Publication Type:

Journal Article


Applied Mathematics and Computation, Volume 219, Number 12, p.6893-6910 (2013)



Choice of parameters, Co-ordinate transformation, Computational mechanics, Curved boundary, Finite element method, Four-point, Global coordinate systems, Iso-parametric, Local coordinate system, Numerical example, Numerical integrations, Point transformations, Quintic, Triangular elements


In the finite element method, the most popular technique for dealing with curved boundaries is that of isoparametric coordinate transformations. In this paper, the 10-node (cubic), 15-node (quartic) and 21-node (quintic) curved boundary triangular elements having one curved side and two straight sides are analyzed using the isoparametric coordinate transformations. By this method, these curved triangles in the global coordinate system are mapped into a isosceles right angled unit triangle in the local coordinate system and the curved boundary of these triangular elements are implicitly replaced by cubic, quartic, and quintic arcs. The equations of these arcs involve parameters, which are the coordinates of points on the curved side. Relations are deduced for choosing the parameters in quartic and quintic arcs in such a way that each arc is always a cubic arc which passes through four points of the original curve, thus ensuring a good approximation. The point transformations thus determined with the above choice of parameters on the curved boundary and also in turn the other parameters in the interior of curved triangles will serve as a powerful subparametric coordinate transformation for higher order curved triangular elements. Numerical examples are given to demonstrate the accuracy and efficiency of the method. © 2013 Elsevier Inc. All rights reserved.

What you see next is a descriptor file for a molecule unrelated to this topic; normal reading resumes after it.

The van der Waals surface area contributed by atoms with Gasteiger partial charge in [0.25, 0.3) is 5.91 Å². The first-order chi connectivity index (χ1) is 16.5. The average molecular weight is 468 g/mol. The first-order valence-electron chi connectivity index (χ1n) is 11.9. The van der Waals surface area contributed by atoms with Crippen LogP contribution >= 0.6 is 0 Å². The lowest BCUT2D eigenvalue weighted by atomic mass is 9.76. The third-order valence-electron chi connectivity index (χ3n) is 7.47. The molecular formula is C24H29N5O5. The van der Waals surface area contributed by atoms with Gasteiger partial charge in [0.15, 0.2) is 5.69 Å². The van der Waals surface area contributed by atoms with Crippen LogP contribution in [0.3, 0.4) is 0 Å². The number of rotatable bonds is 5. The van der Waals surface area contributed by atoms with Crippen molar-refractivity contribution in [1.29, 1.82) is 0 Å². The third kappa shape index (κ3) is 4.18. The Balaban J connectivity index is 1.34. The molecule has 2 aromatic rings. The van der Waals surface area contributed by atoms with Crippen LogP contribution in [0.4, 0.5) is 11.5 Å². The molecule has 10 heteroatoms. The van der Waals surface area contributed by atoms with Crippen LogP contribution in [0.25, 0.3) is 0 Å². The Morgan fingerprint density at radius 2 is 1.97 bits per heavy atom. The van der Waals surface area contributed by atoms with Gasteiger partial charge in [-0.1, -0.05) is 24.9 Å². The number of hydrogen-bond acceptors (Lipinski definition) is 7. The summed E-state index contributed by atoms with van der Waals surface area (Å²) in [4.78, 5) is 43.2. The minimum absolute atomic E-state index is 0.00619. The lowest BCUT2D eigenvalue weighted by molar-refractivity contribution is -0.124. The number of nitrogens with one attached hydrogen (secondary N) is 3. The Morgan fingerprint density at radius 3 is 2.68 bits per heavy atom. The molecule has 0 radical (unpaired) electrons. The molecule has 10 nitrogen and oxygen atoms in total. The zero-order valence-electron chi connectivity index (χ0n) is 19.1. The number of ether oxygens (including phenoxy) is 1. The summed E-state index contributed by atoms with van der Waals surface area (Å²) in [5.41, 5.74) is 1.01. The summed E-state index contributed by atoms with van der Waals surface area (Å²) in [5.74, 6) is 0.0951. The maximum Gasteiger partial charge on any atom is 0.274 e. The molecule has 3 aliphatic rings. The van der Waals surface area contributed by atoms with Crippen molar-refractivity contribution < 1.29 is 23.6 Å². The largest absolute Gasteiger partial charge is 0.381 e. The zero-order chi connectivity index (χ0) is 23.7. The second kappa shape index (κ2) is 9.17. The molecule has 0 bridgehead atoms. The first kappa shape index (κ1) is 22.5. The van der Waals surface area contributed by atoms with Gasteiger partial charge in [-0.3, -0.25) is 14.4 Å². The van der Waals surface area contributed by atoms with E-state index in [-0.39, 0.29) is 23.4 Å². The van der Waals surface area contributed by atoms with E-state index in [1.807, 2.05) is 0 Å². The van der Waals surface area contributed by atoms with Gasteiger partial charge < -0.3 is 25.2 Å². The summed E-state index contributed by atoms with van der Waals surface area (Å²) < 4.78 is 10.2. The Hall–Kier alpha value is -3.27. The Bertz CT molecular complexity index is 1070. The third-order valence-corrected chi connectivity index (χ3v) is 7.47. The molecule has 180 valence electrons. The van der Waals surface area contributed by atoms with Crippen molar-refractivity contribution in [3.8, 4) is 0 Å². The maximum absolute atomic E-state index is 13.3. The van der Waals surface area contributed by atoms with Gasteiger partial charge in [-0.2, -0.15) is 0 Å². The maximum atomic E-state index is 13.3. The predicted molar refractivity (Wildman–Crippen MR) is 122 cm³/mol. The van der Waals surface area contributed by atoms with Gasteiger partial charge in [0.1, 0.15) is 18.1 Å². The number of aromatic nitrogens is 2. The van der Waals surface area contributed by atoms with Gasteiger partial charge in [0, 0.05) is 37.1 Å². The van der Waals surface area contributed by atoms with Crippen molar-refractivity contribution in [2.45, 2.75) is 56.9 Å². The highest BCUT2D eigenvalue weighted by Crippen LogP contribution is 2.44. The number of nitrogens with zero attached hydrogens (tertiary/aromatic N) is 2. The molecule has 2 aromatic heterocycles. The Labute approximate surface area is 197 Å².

cited By (since 1996)0

Cite this Research Publication

Dr. V. Kesavulu Naidu and Dr. K.V. Nagaraja, “Advantages of cubic arcs for approximating curved boundaries by subparametric transformations for some higher order triangular elements”, Applied Mathematics and Computation, vol. 219, pp. 6893-6910, 2013.